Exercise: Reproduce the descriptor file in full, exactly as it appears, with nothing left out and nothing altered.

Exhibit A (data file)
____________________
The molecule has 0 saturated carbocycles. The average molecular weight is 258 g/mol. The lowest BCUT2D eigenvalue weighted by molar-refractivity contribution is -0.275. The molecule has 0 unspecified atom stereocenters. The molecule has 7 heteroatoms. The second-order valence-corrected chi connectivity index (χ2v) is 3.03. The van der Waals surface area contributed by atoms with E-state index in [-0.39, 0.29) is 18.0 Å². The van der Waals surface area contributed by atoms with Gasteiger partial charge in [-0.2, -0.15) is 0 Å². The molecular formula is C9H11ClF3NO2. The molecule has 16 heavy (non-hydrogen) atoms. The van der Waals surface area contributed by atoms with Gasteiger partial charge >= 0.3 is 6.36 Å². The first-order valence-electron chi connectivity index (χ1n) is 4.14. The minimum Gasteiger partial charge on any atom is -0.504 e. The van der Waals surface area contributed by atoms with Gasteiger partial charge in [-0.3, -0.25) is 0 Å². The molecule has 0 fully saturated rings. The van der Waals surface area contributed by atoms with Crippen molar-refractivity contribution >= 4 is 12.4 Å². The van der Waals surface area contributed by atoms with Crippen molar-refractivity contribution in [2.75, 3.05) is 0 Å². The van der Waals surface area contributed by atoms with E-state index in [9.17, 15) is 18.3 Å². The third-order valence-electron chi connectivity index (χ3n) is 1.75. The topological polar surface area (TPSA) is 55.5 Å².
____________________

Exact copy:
The molecule has 0 saturated carbocycles. The average molecular weight is 258 g/mol. The lowest BCUT2D eigenvalue weighted by molar-refractivity contribution is -0.275. The molecule has 0 unspecified atom stereocenters. The molecule has 7 heteroatoms. The second-order valence-corrected chi connectivity index (χ2v) is 3.03. The van der Waals surface area contributed by atoms with E-state index in [-0.39, 0.29) is 18.0 Å². The van der Waals surface area contributed by atoms with Gasteiger partial charge in [-0.2, -0.15) is 0 Å². The molecular formula is C9H11ClF3NO2. The molecule has 16 heavy (non-hydrogen) atoms. The van der Waals surface area contributed by atoms with Gasteiger partial charge >= 0.3 is 6.36 Å². The first-order valence-electron chi connectivity index (χ1n) is 4.14. The minimum Gasteiger partial charge on any atom is -0.504 e. The van der Waals surface area contributed by atoms with Gasteiger partial charge in [-0.3, -0.25) is 0 Å². The molecule has 0 fully saturated rings. The van der Waals surface area contributed by atoms with Crippen molar-refractivity contribution >= 4 is 12.4 Å². The van der Waals surface area contributed by atoms with Crippen molar-refractivity contribution in [2.75, 3.05) is 0 Å². The van der Waals surface area contributed by atoms with E-state index in [9.17, 15) is 18.3 Å². The third-order valence-electron chi connectivity index (χ3n) is 1.75. The topological polar surface area (TPSA) is 55.5 Å².